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Falling between the energetic pop/rock of mod revival and the psychedelic experimentations of Traffic, Ocean Colour Scene came to be one of the leading bands of the traditionalist, post-Oasis British rock of the mid-'90s. Although they had formed in the late '80s and had several hits during the height of Madchester in the early '90s, the band didn't earn a large following until 1996, when their second album, Moseley Shoals, became a multi-platinum success story in the U.K. Their ascent was greatly aided by Paul Weller and Oasis' Noel Gallagher, who both publicly praised Ocean Colour Scene for keeping the flame of real rock & roll burning during the '90s. And, according to one specific definition, they were right, since Ocean Colour Scene was nothing if not rock & roll traditionalists, drawing heavily from British Invasion pop, psychedelia, soul, R&B, and blues-rock to create a reverential homage to classic rock. Their devotion to trad rock may have earned them decidedly mixed reviews, but that was the very thing that earned them a sizable following.
Ocean Colour Scene is comprised of Steve Cradock (lead guitar, keyboards, vocals), Simon Fowler (lead vocals, guitar), Damon Minchella (bass), and Oscar Harrison (drums). Prior to forming in 1990, the members of the band had played in a variety of other groups. During the late '80s, Cradock played in a mod revival band called the Boys. Though they released an independent EP called Happy Days and supported former Small Faces frontman Steve Marriott, the band never gained much of an audience. At the same time the Boys were active, Fowler and Minchella were in a Velvet Underground-influenced group called Fanatics, who released an EP, Suburban Love Songs, on the independent label Chapter 22 in the spring of 1989. Following the release of the single, the group's original drummer, Caroline Bullock, was replaced by Harrison, who had previously played with a reggae/soul band called Echo Base. Shortly after Harrison joined Fanatics, the group split up. Several months after their disbandment, Fowler, Minchella, and Harrison formed Ocean Colour Scene with Cradock, whom they met at a Stone Roses concert.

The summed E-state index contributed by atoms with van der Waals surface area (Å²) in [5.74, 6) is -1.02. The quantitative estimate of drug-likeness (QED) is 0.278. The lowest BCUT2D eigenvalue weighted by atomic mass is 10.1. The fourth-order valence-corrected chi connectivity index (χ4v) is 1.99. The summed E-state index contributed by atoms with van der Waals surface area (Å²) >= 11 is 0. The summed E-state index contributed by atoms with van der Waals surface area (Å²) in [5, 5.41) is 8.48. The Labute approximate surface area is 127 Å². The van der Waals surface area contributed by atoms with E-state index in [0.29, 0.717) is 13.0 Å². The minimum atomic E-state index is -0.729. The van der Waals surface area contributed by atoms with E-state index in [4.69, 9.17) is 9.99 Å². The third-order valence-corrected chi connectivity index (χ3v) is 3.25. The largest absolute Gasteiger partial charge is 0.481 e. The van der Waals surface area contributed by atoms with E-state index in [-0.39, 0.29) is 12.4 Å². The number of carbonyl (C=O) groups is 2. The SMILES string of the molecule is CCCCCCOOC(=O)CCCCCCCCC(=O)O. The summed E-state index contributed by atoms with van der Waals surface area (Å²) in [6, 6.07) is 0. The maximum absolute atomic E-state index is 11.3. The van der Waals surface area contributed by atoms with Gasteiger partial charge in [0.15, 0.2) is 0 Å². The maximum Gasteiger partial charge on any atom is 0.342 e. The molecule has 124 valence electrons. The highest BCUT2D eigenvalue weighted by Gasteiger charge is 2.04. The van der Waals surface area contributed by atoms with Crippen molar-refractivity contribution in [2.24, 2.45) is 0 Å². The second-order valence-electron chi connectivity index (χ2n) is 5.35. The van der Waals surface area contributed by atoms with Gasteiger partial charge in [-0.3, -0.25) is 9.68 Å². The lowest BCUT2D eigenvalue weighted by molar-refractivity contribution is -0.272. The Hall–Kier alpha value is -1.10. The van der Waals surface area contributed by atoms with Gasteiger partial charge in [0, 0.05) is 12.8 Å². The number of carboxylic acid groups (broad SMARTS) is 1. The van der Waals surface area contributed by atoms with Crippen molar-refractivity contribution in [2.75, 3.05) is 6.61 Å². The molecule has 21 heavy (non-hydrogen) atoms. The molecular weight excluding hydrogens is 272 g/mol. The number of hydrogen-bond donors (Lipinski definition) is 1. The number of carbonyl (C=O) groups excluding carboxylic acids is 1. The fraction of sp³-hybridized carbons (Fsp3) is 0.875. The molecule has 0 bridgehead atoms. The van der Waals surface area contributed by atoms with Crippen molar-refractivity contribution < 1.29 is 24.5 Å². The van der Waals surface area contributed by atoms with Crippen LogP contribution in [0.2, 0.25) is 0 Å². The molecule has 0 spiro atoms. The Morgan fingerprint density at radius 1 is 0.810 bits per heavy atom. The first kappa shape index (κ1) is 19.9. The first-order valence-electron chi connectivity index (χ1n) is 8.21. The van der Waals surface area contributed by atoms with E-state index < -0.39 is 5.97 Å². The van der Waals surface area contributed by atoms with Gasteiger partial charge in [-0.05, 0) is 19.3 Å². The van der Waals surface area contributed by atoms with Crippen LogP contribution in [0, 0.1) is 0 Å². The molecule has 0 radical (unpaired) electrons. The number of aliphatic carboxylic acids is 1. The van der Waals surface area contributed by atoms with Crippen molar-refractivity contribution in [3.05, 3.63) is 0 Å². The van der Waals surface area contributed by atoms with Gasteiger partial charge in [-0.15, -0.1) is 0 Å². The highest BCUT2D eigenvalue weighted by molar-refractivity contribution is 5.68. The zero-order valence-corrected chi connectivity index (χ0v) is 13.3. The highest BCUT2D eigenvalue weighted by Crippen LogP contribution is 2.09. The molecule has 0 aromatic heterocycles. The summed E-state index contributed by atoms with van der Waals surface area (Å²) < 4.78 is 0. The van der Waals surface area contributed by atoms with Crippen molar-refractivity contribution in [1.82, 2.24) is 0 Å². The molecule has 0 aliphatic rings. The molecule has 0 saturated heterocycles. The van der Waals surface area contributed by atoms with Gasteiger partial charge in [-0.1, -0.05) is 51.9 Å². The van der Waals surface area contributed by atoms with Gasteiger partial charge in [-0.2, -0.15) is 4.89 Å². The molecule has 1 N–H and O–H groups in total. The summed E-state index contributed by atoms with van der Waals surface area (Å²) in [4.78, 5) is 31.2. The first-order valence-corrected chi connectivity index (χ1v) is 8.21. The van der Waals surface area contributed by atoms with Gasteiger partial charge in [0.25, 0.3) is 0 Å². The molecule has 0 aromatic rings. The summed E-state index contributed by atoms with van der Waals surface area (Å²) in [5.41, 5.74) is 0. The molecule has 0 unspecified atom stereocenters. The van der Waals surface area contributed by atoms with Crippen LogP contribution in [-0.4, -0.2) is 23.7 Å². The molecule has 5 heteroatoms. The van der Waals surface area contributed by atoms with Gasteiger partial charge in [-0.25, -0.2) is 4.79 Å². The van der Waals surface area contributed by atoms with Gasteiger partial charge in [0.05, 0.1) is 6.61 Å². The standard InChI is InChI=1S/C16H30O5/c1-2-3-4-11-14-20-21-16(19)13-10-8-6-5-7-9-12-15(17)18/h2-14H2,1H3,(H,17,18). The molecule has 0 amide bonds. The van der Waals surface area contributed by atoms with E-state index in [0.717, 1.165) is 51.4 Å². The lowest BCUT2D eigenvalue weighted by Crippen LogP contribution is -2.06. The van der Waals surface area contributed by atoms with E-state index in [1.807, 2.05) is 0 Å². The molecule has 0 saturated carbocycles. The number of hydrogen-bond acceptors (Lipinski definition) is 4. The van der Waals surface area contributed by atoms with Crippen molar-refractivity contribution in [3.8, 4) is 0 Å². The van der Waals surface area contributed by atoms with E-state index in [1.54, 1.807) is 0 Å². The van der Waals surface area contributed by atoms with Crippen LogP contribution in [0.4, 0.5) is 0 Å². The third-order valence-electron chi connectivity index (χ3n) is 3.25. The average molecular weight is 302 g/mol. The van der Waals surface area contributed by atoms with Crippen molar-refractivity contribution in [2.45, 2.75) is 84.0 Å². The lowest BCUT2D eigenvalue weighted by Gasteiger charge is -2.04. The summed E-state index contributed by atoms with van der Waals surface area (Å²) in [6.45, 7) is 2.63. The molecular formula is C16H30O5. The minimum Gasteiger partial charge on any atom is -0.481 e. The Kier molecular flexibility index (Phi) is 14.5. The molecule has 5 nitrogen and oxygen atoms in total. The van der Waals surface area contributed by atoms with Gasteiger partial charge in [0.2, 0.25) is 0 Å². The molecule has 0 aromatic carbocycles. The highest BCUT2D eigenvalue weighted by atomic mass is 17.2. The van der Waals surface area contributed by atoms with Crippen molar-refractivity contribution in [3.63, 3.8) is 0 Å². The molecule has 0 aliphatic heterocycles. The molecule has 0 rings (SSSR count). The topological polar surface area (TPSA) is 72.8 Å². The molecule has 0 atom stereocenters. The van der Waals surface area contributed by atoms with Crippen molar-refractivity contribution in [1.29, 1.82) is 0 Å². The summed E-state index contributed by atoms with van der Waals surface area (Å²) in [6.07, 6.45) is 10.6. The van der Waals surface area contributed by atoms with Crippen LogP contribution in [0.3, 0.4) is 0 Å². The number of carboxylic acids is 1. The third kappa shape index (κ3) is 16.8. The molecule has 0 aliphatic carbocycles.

Appropriately, Ocean Colour Scene was initially heavily influenced by the Stone Roses. After performing a few concerts, the group built a small fan base and signed with a local indie label, !Phfft. Shortly after signing with !Phfft, Ocean Colour Scene became hyped as "the next big thing" by the British music weekly press, as their live shows and debut single, "Sway," earned extremely positive reviews during the first half of 1990. In the spring of 1991, they headed into the studio to record the debut album with Jimmy Miller, who worked on the Rolling Stones' classic albums of the late '60s and early '70s. Instead of concentrating on work, the band essentially drank away their hours in the studio, resulting in a batch of uneven recordings. Unsatisfied by the tapes, the band headed back into the studio with Hugo Nicolson, who had previously worked with Primal Scream.
By the time they completed the record, !Phfft had been acquired by Fontana Records, who bought the indie with the intent of owning the rights to Ocean Colour Scene. Despite their enthusiasm for the band, the label's head of A&R, Dave Bates, rejected the group's first attempt at the album and asked them to re-enter the studio to re-record most of the album with another producer, Tim Palmer, who had previously worked with Tin Machine. Palmer also remixed the remaining cuts, resulting in a slick, over-produced debut album that was delivered belatedly in the spring of 1992. By that time, the music press had abandoned the Madchester scene that the Stone Roses spawned and, in turn, they rejected the return of Ocean Colour Scene. The public also refused to buy the record and it sank upon its release. The band made some headway on an American tour, but tensions with Fontana continued to increase throughout the year.